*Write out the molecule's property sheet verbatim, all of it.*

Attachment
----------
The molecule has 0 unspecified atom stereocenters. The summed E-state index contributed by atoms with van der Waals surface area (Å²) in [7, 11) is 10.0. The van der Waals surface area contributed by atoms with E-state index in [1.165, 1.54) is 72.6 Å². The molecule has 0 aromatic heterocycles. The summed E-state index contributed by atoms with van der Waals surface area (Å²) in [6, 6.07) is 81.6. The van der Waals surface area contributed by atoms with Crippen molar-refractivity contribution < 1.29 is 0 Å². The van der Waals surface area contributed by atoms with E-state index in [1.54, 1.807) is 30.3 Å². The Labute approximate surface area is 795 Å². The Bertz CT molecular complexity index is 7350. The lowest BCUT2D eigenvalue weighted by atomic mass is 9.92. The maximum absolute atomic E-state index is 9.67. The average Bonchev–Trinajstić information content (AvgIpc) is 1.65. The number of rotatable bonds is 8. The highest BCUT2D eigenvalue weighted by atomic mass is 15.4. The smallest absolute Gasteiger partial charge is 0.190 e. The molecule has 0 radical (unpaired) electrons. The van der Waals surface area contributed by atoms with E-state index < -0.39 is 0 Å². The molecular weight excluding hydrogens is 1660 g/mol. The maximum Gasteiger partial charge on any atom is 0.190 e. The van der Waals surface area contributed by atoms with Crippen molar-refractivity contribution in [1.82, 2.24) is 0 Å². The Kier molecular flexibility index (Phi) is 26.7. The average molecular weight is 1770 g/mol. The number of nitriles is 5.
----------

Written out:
The molecule has 0 unspecified atom stereocenters. The summed E-state index contributed by atoms with van der Waals surface area (Å²) in [7, 11) is 10.0. The van der Waals surface area contributed by atoms with E-state index in [1.165, 1.54) is 72.6 Å². The molecule has 0 aromatic heterocycles. The summed E-state index contributed by atoms with van der Waals surface area (Å²) in [6, 6.07) is 81.6. The van der Waals surface area contributed by atoms with Crippen molar-refractivity contribution < 1.29 is 0 Å². The van der Waals surface area contributed by atoms with E-state index in [1.54, 1.807) is 30.3 Å². The Labute approximate surface area is 795 Å². The Bertz CT molecular complexity index is 7350. The lowest BCUT2D eigenvalue weighted by atomic mass is 9.92. The maximum absolute atomic E-state index is 9.67. The average Bonchev–Trinajstić information content (AvgIpc) is 1.65. The number of rotatable bonds is 8. The highest BCUT2D eigenvalue weighted by atomic mass is 15.4. The smallest absolute Gasteiger partial charge is 0.190 e. The molecule has 0 radical (unpaired) electrons. The van der Waals surface area contributed by atoms with E-state index < -0.39 is 0 Å². The molecular weight excluding hydrogens is 1660 g/mol. The maximum Gasteiger partial charge on any atom is 0.190 e. The van der Waals surface area contributed by atoms with Crippen molar-refractivity contribution in [1.82, 2.24) is 0 Å². The Kier molecular flexibility index (Phi) is 26.7. The average molecular weight is 1770 g/mol. The number of nitriles is 5.